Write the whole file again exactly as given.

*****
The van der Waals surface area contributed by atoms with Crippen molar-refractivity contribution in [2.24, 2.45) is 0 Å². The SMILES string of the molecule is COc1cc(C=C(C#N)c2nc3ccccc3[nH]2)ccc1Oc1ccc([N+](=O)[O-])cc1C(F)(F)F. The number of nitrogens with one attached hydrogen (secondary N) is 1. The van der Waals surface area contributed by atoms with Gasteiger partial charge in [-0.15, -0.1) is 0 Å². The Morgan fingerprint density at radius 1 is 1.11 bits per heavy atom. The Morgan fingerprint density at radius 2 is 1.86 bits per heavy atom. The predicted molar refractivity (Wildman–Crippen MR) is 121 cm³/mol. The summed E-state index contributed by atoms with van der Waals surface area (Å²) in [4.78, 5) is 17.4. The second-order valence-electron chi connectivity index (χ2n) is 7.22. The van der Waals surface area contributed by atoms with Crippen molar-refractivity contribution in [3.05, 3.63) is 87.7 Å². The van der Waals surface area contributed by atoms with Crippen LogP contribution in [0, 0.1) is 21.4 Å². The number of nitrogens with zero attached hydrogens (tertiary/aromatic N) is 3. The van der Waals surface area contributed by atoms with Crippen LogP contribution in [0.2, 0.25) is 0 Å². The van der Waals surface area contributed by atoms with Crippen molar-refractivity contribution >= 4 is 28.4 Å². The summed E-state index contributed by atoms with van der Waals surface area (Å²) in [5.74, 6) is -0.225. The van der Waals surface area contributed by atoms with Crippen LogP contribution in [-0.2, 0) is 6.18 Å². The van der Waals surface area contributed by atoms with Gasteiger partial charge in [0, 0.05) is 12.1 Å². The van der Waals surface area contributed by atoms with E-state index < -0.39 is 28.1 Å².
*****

The van der Waals surface area contributed by atoms with Crippen molar-refractivity contribution in [2.24, 2.45) is 0 Å². The SMILES string of the molecule is COc1cc(C=C(C#N)c2nc3ccccc3[nH]2)ccc1Oc1ccc([N+](=O)[O-])cc1C(F)(F)F. The number of nitrogens with one attached hydrogen (secondary N) is 1. The van der Waals surface area contributed by atoms with Gasteiger partial charge in [-0.15, -0.1) is 0 Å². The Morgan fingerprint density at radius 1 is 1.11 bits per heavy atom. The Morgan fingerprint density at radius 2 is 1.86 bits per heavy atom. The predicted molar refractivity (Wildman–Crippen MR) is 121 cm³/mol. The summed E-state index contributed by atoms with van der Waals surface area (Å²) in [4.78, 5) is 17.4. The second-order valence-electron chi connectivity index (χ2n) is 7.22. The van der Waals surface area contributed by atoms with Crippen molar-refractivity contribution in [3.05, 3.63) is 87.7 Å². The van der Waals surface area contributed by atoms with Crippen LogP contribution in [0, 0.1) is 21.4 Å². The number of nitrogens with zero attached hydrogens (tertiary/aromatic N) is 3. The van der Waals surface area contributed by atoms with Crippen LogP contribution in [0.2, 0.25) is 0 Å². The van der Waals surface area contributed by atoms with Crippen molar-refractivity contribution >= 4 is 28.4 Å². The summed E-state index contributed by atoms with van der Waals surface area (Å²) in [5.74, 6) is -0.225. The van der Waals surface area contributed by atoms with Crippen LogP contribution in [-0.2, 0) is 6.18 Å². The van der Waals surface area contributed by atoms with Gasteiger partial charge in [0, 0.05) is 12.1 Å². The van der Waals surface area contributed by atoms with E-state index < -0.39 is 28.1 Å².